Jim Spavins Track Plan Logo
MBTA Rockport Branch Track Plan.

Rockport Branch

HO Scale Commuter Line

Track Plan At A Glance

Layout Theme: Commuter Railroad
Layout Type: Permanent Layout
Size: 25'x39' (12'x21' Staging)
Scale: HO Scale
Era: 1990s
Track: Code 83
Turnouts: No. 6
Min. Radius: 36"

Article by: Jim Spavins
Published: November 24, 2015

One of the under modeled railroad operations are commuter passenger trains.  I've always been a fan of passenger operations and this basement size layout is based on one of the MBTA's commuter lines north of Boston.  The Rockport Branch runs along the north shore from North Station in Boston, MA, to Rockport, MA, through towns like Beverly, Salem, and Gloucester, MA.  In the present day, the line is mostly limited to passenger traffic with an occasional freight move on the southern end of the line.  In an earlier era, the line also included freight traffic - mostly back in the Boston & Maine days.

The layout is designed to capture the feel of the passenger operations along this line with a point to point layout with trains starting in staging (Boston) and heading to Rockport.  The line has been compressed to include five stations to allow a decent run between each town.  One of the idiosyncrasies of this branch is that for most of its length, the mainline is double tracked.  However, in two short segments - through the tunnel in Salem and just before Rockport - the line narrows down to single track.  This can add to the operational challenge of the layout when attempting to keep all traffic on schedule.

Another interesting quirk to this particular line along the coast are the drawbridges.  There are a total of five drawbridges on the MBTA system and trains traveling on the Rockport Branch pass over all five.  These drawbridges include:

While these structures not only provide a reference point to the railroads location along the shores of the Atlantic Ocean, these drawbridges add a few more operator roles as well.

Operating Sessions

This layout would operate with a crew of between four and eight people.  The roles would include:

The basic operations would include a set of three engineers operating the commuter trains per a timetable - which would have to be modified from the prototype timetable to suit the distances on the layout.  On the railroad, the commuter trains operate in push-pull fashion with a consist of a locomotive and between four and eight coaches.  Based on MBTA practices, the locomotive should always be on the north end of the train with the cab car facing south.  While most of the trains would feel similar, the consist could be changed depending upon the time of day. For example, trains during rush hour might be longer (or include bi-level coaches) while trains during off-peak hours may be shorter.  Either separate trains could be built for the schedule, or a staging yard operator could assemble the trains based on a limited equipment roster.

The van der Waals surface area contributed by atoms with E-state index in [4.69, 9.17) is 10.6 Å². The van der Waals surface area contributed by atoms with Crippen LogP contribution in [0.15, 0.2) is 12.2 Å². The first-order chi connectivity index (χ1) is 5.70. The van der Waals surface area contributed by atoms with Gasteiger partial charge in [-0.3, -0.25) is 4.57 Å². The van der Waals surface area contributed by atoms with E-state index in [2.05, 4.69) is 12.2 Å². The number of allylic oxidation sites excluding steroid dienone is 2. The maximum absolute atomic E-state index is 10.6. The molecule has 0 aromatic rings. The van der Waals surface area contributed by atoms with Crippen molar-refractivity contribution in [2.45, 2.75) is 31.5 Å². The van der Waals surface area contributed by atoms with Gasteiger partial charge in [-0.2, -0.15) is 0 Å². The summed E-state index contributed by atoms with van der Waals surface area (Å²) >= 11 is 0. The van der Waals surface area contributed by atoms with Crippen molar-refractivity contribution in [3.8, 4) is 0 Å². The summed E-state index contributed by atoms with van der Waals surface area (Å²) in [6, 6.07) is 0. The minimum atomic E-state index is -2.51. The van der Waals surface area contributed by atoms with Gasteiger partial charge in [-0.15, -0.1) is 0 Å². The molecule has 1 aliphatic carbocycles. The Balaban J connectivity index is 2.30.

Besides just operating the trains, if you had the people, each drawbridge could be staffed by an operator.  In general, there is a schedule to when the drawbridges must be opened and closed to allow boat traffic to pass.  This would keep the engineers and dispatcher on their toes.

As a final challenge, a MOW crew could be dispatched to various places on the railroad to do work.  This would challenge the dispatcher to keep the line moving and trains on schedule. In addition, this would add some variety to the potential rolling stock collection for the railroad.


Through the years, a number of Kalmbach publications covered portions of the line.  If you are interested in learning a little more about the railroad during its B&M days, when freight still operated and RDC's carried passengers, you can check out the out of print "More Railroads You Can Model" or the updated "Classic Railroads You Can Model." One of the chapters covered the line and has a few prototype photos.  In addition, Model Railroader published drawings of the Gloucester Drawbridge back in the 1980s.

If you want to see some of the action on the line, a number of railfan videos from YouTube are below.

For Track Plan Tuesday's, I am digitizing all of my old track planning notebooks and sharing the designs here on the website.  To see all the plans, visit the track plan home page at: jimspavins.com/jimstrackplans.